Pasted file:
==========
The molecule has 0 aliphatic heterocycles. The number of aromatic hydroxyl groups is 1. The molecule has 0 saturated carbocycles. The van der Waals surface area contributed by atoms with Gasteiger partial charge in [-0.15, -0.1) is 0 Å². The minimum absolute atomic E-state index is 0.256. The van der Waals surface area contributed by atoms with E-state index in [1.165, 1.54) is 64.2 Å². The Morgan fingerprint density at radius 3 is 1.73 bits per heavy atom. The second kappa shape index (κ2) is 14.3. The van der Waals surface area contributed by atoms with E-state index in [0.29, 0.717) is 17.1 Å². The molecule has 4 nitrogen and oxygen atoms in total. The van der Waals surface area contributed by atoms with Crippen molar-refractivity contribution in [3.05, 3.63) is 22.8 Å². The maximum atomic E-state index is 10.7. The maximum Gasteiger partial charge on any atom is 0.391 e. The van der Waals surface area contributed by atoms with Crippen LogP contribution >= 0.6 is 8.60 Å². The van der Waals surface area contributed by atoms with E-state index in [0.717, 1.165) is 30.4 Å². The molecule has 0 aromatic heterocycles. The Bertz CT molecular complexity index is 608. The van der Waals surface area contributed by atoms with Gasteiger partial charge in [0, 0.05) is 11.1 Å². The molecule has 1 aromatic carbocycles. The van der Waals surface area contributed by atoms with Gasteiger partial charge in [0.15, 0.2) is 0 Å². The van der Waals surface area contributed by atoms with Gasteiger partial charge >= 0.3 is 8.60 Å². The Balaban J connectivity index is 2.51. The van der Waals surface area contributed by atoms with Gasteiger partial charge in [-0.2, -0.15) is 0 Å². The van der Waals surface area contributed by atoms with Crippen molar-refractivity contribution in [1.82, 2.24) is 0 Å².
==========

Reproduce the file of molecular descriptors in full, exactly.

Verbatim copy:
The molecule has 0 aliphatic heterocycles. The number of aromatic hydroxyl groups is 1. The molecule has 0 saturated carbocycles. The van der Waals surface area contributed by atoms with Gasteiger partial charge in [-0.15, -0.1) is 0 Å². The minimum absolute atomic E-state index is 0.256. The van der Waals surface area contributed by atoms with E-state index in [1.165, 1.54) is 64.2 Å². The Morgan fingerprint density at radius 3 is 1.73 bits per heavy atom. The second kappa shape index (κ2) is 14.3. The van der Waals surface area contributed by atoms with E-state index in [0.29, 0.717) is 17.1 Å². The molecule has 4 nitrogen and oxygen atoms in total. The van der Waals surface area contributed by atoms with Crippen molar-refractivity contribution in [3.05, 3.63) is 22.8 Å². The maximum atomic E-state index is 10.7. The maximum Gasteiger partial charge on any atom is 0.391 e. The van der Waals surface area contributed by atoms with Crippen LogP contribution >= 0.6 is 8.60 Å². The van der Waals surface area contributed by atoms with E-state index in [0.717, 1.165) is 30.4 Å². The molecule has 0 aromatic heterocycles. The Bertz CT molecular complexity index is 608. The van der Waals surface area contributed by atoms with Gasteiger partial charge in [0, 0.05) is 11.1 Å². The molecule has 1 aromatic carbocycles. The van der Waals surface area contributed by atoms with Gasteiger partial charge in [0.15, 0.2) is 0 Å². The van der Waals surface area contributed by atoms with Gasteiger partial charge >= 0.3 is 8.60 Å². The Balaban J connectivity index is 2.51. The van der Waals surface area contributed by atoms with Gasteiger partial charge in [-0.2, -0.15) is 0 Å². The van der Waals surface area contributed by atoms with Crippen molar-refractivity contribution in [1.82, 2.24) is 0 Å².